using car ignition coil as electric fence chargergreenspun.com : LUSENET : Countryside : One Thread
Please provide me with simple wiring diagram using car ignition coil as electric fence charger. Kindly inform component values such as capacitors or resistants. Thanks
-- Wajih Daour (firstname.lastname@example.org), December 19, 2001
A coil puts forth a constant shock. If you are using a battery type fencer, (12V or 6V voltswagon) you will need to get a corrosponding voltage battery and coil. To make the shock intermittant so the battery doesn;t wear down fast, use a turn signal relay (heavy duty). Ok, wiring would go as follows: positive side of battery to positive on coil. Positive on coil to (either post) on turn signal relay. Turn signal relay (and keep it DRY!) to fence. Fence needs a ground- which is a rod set in the ground. Connect rod to negative on battery, then negative on battery to negative on coil. You wont need very heavy wire- 14 gauge should be fine. For a negative back fence... which makes the fence more powerful and works much better in rocky and very dry soils, omit the ground spike and instead connect the negative of battery to a negative fence wire. Do not connect the positive and negative fence wires anywhere in system. The negative fence wire does need to be insulated in this case, and the animal you are fencing will need to contact both the negative AND positive fence wires in order to get a shock, thus making a system with upwards of 4 wires better- two grounds, two hots+. One mention. I would HIGHLY recommend, if you are fencing under 5 acres, the use of a Yellow Jacket 4 Volt solar powered fencer. The cost is 100 bucks, and wirth every penny, for my application. By the time you build you own set up, you will be pushing the 100 dollar figure. If you do go that route: make sure your connections are good. Make sure, on day one of new animal in fence, that you have had rain recently, a dewy night or wet down the areas around the fence with a garden hose. This, using the ground spike system, helps give the fencer a boost- the negative works better and the animal respects the fence quickly. If you are fencing goats... well, good luck. Your gonna need UPWARDS of 7 wires, cause they are idiots (mine are anyways).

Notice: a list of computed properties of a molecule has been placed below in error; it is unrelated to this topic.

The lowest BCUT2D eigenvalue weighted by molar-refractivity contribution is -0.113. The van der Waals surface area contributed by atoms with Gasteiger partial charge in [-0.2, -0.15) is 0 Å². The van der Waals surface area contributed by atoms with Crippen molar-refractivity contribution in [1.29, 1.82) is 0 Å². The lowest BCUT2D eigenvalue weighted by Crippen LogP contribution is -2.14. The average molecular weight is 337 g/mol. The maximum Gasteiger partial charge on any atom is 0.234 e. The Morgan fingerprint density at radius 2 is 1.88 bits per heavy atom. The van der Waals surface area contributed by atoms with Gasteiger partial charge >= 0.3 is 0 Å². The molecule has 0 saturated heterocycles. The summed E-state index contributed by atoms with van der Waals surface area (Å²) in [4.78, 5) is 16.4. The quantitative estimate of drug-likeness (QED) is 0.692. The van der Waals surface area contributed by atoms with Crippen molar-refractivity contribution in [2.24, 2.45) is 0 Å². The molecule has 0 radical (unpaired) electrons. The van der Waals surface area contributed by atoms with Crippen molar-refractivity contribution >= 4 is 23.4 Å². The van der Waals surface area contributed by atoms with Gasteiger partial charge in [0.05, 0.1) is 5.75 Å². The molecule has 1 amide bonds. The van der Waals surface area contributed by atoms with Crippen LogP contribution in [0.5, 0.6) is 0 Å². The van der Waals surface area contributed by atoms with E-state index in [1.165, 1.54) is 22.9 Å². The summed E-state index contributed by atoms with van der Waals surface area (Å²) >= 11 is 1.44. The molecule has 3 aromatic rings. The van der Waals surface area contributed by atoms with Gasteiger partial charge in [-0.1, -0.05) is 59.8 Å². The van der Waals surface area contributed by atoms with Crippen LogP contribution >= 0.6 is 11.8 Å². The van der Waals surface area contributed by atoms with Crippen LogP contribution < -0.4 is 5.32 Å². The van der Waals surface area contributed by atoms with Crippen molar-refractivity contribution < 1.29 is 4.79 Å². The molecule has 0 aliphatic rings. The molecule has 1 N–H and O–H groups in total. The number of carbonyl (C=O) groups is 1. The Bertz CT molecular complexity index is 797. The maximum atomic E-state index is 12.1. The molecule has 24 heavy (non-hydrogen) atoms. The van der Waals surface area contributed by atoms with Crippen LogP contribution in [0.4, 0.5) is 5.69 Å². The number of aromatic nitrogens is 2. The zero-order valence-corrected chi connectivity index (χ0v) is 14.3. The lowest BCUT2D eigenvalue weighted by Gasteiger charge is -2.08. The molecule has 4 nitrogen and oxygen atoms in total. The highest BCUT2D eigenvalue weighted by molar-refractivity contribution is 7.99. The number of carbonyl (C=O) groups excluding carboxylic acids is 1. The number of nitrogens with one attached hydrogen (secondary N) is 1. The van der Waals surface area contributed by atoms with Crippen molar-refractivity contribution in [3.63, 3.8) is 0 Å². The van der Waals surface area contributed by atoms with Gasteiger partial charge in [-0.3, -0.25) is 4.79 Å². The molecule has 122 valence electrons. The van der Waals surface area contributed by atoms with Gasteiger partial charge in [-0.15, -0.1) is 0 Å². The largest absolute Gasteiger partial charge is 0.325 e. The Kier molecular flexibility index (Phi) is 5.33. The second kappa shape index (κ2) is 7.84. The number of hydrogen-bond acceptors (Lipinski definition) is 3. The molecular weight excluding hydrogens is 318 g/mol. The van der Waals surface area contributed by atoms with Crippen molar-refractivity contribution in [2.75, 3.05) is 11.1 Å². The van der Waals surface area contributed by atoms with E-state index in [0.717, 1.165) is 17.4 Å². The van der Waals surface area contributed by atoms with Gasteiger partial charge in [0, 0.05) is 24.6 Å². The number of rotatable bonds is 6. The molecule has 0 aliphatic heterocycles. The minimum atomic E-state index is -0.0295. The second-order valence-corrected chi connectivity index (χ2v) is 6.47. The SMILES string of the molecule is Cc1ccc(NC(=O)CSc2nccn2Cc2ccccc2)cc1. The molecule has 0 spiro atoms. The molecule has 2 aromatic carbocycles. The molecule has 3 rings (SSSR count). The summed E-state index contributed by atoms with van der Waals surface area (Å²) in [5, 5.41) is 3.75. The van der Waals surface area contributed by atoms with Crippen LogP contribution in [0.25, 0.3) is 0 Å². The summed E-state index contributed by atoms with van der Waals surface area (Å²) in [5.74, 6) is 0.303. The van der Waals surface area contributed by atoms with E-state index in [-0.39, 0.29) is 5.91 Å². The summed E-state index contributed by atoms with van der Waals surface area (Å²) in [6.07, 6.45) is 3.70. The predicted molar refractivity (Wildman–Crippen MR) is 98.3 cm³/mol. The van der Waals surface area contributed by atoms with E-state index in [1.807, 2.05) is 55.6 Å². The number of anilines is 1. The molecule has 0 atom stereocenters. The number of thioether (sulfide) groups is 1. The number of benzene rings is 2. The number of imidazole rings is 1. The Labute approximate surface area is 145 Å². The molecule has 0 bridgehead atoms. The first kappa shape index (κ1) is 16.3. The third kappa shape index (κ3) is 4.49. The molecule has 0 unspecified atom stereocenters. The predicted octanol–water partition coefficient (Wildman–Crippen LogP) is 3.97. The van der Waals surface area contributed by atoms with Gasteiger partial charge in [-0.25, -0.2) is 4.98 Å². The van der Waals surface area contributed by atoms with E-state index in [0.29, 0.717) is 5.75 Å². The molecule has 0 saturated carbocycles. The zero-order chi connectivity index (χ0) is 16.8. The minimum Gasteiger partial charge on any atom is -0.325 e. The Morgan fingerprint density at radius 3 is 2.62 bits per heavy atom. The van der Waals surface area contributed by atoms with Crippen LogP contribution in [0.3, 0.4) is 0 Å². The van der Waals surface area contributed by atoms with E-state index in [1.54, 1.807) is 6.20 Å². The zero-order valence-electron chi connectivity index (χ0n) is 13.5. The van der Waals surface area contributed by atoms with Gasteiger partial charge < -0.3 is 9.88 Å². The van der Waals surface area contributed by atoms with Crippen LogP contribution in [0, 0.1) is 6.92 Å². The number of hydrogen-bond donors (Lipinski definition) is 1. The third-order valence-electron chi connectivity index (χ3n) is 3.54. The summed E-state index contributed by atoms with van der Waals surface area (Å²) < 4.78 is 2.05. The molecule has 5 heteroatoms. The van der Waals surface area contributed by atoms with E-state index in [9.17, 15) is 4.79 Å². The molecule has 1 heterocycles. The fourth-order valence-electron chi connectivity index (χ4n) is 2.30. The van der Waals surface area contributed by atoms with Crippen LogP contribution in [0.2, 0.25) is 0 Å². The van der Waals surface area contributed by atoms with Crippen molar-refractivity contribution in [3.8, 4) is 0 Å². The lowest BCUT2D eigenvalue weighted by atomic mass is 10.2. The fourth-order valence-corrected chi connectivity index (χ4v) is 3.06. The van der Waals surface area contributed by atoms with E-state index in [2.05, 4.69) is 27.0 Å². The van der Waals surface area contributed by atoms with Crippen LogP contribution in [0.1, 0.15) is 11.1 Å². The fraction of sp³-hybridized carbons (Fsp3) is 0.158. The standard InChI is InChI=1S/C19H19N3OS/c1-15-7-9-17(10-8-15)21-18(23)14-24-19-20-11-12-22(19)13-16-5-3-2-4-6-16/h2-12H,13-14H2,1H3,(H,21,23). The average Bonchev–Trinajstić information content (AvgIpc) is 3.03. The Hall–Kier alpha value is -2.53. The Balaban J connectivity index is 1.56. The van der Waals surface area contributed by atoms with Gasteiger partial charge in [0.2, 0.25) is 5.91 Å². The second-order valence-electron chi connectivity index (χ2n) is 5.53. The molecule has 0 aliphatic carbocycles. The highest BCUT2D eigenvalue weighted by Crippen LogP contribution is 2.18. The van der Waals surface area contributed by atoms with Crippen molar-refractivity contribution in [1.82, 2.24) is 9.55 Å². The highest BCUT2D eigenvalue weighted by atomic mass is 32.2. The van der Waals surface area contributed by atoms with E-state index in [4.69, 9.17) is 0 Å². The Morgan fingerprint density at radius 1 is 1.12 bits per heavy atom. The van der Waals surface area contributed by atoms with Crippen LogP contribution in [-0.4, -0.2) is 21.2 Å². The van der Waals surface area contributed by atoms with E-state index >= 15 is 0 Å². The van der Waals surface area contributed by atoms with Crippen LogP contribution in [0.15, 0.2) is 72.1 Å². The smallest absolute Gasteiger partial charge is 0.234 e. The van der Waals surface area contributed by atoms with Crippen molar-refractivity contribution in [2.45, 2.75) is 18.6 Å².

-- Kevin in NC (Vantravlrs@aol.com), December 19, 2001.
Kevin, I don't understand your connections, is there nothing connected to the EHT terminal on the coil? What about a capacitor across the points of the turn signal unit?
-- john hill (email@example.com), December 19, 2001.
Keven, a car ignition doesnt deliver any shock. It simply converts 12volts to a higher voltage. The shock from a fencer is caused by the pulsating nature of the wire. The coil is also very inefficient
-- Gary (firstname.lastname@example.org), December 21, 2001.
Wajih Daour, did you send me an email today? If so please send it again as there was no text and no explanation of the attached PIF file.
-- john hill (email@example.com), December 22, 2001.
It seems there is some confusion concerning the ignition coil in this use. DC current, the type straight from your battery, will not convert into a high volt current by passing straight through the ignition coil - only a pulse of current will do which is similar to AC, which is why there needs to be something (the turn signal control here) to keep breaking the current to the ignition coil and turning back on. The resulting "pulse" of DC current will induce a high voltage current in the ignition coil, which is what you desire for your fence - a pulse of high voltage electricity.
-- Roy A. Decker (firstname.lastname@example.org), April 28, 2002.